Learn how to propagate rosemary from cuttings in this step-by-step guide. Learn both soil and water propagation as well as layering rosemary in order to make new rosemary plants.
Propagating rosemary is a rewarding and cost-effective way to expand your herb garden.
This perennial herb is not only a staple in the kitchen but also boasts various health benefits. By learning how to propagate rosemary, you can not only enjoy its fragrance and flavor year-round but also share healthy plant cuttings with friends and family.
There are two main methods for propagating rosemary: rooting cuttings in water or from cuttings in soil.
Whichever method you choose, patience and attention to detail are crucial to ensure successful root development. We’ll guide you step-by-step through both methods and give you some useful tips on how to nurture your new rosemary plants for a more vibrant and thriving garden.
With the right techniques and care, you’ll soon have new, healthy rosemary plants ready to flourish. Let’s dive in and learn how to propagate this wonderful herb.
Table of Contents
How to Propagate Rosemary from Cuttings
Propagating rosemary involves taking cuttings from younger, non-flowering shoots and rooting them in water before transferring them to soil for further growth. Make sure you aren’t taking cuttings from the woody part, because it won’t work as well.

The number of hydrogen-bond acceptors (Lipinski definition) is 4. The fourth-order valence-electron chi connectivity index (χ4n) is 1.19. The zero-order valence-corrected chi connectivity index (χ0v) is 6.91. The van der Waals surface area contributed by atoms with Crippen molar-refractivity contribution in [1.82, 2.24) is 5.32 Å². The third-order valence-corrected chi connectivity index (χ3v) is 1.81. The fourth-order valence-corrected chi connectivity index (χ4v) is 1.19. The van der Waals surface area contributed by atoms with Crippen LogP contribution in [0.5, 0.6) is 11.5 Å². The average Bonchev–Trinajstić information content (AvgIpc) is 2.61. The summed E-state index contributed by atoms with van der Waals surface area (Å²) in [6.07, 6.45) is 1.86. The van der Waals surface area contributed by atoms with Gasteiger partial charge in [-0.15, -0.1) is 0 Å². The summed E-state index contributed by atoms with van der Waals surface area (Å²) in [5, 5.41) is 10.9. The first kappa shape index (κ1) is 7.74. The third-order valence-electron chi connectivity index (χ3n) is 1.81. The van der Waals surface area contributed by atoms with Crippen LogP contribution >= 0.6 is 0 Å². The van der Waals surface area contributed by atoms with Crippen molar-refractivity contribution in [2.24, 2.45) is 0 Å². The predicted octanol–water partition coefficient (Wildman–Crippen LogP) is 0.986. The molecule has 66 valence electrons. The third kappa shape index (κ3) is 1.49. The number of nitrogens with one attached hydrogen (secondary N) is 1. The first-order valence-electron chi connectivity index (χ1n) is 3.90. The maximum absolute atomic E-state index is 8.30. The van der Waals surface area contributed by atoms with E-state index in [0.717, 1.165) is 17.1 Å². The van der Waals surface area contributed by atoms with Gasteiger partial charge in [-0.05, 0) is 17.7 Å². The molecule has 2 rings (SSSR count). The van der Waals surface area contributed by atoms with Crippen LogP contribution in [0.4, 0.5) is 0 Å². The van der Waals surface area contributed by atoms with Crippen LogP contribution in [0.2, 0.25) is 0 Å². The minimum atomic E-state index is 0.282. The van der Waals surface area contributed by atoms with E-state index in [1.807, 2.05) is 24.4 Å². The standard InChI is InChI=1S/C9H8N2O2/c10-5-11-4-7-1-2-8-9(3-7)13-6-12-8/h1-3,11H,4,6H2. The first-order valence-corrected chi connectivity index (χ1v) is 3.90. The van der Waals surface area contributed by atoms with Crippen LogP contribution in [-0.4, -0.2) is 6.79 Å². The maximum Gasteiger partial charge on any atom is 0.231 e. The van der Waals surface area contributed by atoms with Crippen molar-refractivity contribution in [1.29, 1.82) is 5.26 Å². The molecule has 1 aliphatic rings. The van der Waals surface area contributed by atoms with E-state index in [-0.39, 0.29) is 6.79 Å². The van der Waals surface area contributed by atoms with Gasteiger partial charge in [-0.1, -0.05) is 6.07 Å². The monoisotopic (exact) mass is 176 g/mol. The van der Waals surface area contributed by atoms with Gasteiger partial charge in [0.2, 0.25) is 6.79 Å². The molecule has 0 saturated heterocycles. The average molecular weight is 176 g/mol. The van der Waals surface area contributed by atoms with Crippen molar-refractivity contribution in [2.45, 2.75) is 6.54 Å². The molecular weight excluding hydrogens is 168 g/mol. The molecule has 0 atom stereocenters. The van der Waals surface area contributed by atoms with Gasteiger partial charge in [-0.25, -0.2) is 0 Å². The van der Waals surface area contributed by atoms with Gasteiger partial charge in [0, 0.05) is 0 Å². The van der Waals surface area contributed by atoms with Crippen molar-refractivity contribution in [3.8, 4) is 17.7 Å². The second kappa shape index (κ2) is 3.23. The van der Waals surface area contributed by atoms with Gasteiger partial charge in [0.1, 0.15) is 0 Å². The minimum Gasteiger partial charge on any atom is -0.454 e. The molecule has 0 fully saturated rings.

This method is considered the fastest and easiest way to grow an unlimited supply of rosemary plants.
Take Rosemary Cutting
To successfully propagate rosemary, it’s important to choose the right cuttings.
The best time to take cuttings is during late spring or early summer when the rosemary plant has new growth at its tips.
First and foremost, make sure that the mother plant is healthy and well-established.
This will increase your chances of getting strong, healthy cuttings that will grow effectively.
The ideal cutting size should be around 4-6 inches in length. Make sure to look for stems that are not too thick or too thin.
When selecting the stem, pay attention to its appearance. A suitable stem should have young, fresh, and green tips that has grown in the current year.
Avoid using older, woody stems as they might not root well. Once you’ve identified a suitable stem, use a clean, sharp knife or a pair of pruners or scissors to cut the stem just below a leaf node, about 4-6 inches below the tip.